Morton Group will invest $500 million in new housing in two towns outside Moscow, where demand is thriving.
The developer has selected the towns of Vidnoye and Balashikha for a 9 billion ruble ($300 million), 180,000-square-meter housing complex and a 5.5 billion ruble, 120,000-square-meter complex, respectively.
The two projects will be financed with company cash as well as borrowed funds, said Anton Skorik, chief executive of Morton Invest. He declined to name the lenders.
In early March, both projects will be presented at the MIPIM international real estate expo in Cannes, France.
Morton Group is one of the biggest developers of suburban Moscow. Its current portfolio stands at 3.3 million square meters of housing.
Last year, the company began construction of four projects — Butovo Park, Solntsevo Park, Severnoye Kuchino in Zheleznodorozhnoye, and Sacramento in Balashikha — totaling 1 million square meters. It completed 560,000 square meters of housing.
The only developer that built more was SU-155, with about 800,000 square meters in the region, according to Miel-Novostroiki. Another major builder, PIK Group, produced 288,000 square meters near Moscow.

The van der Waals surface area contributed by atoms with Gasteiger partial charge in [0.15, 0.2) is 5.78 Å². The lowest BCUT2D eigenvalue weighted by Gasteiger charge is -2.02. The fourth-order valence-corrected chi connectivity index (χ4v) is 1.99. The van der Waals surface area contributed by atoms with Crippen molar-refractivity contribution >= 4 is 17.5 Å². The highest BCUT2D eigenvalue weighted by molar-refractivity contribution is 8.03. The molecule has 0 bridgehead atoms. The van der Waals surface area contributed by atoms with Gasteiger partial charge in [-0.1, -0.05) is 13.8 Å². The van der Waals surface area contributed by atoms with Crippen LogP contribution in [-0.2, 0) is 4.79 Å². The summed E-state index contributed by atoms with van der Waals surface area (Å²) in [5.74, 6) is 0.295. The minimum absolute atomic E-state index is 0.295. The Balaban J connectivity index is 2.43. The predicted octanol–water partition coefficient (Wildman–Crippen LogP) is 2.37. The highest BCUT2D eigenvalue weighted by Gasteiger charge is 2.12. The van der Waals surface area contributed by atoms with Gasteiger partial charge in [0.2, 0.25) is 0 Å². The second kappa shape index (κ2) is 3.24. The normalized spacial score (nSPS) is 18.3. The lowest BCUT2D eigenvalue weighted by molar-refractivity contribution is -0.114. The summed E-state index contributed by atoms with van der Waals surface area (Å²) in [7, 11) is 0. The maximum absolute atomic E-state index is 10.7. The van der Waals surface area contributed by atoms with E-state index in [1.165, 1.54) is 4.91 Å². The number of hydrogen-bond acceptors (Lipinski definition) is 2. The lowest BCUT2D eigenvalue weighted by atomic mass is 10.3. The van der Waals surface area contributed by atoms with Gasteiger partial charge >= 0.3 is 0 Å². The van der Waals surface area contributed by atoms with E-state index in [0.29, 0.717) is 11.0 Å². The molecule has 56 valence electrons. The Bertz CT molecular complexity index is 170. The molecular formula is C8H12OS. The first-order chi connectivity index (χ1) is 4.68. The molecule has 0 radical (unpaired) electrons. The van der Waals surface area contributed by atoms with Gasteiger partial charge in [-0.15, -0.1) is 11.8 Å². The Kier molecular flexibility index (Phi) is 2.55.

"About 70 percent of potential new housing buyers in the Moscow region consider housing in a suburb. But only 10 to 15 percent actually go through with a deal," said Dmitry Taganov, head of market surveyor Inkom.
"Basically, these are people who really need a better place to live, but aren't able to afford an apartment in the city," he added.
While Moscow faces a gradually widening deficit of new developments, major suburbs are seeing a boom in large projects of 100,000 to 150,000 square meters, said Maria Litinetskaya, chief executive of Miel-Novostroiki.
In the suburbs, low purchasing power can be remedied by a mortgage, she said. Often up to 70 percent of a new development is sold via a credit program. In Moscow, it's less than 30 percent. Suburbs near Moscow are popular among city residents and offer lower prices. Many projects go at the initial stages of development for below-market prices.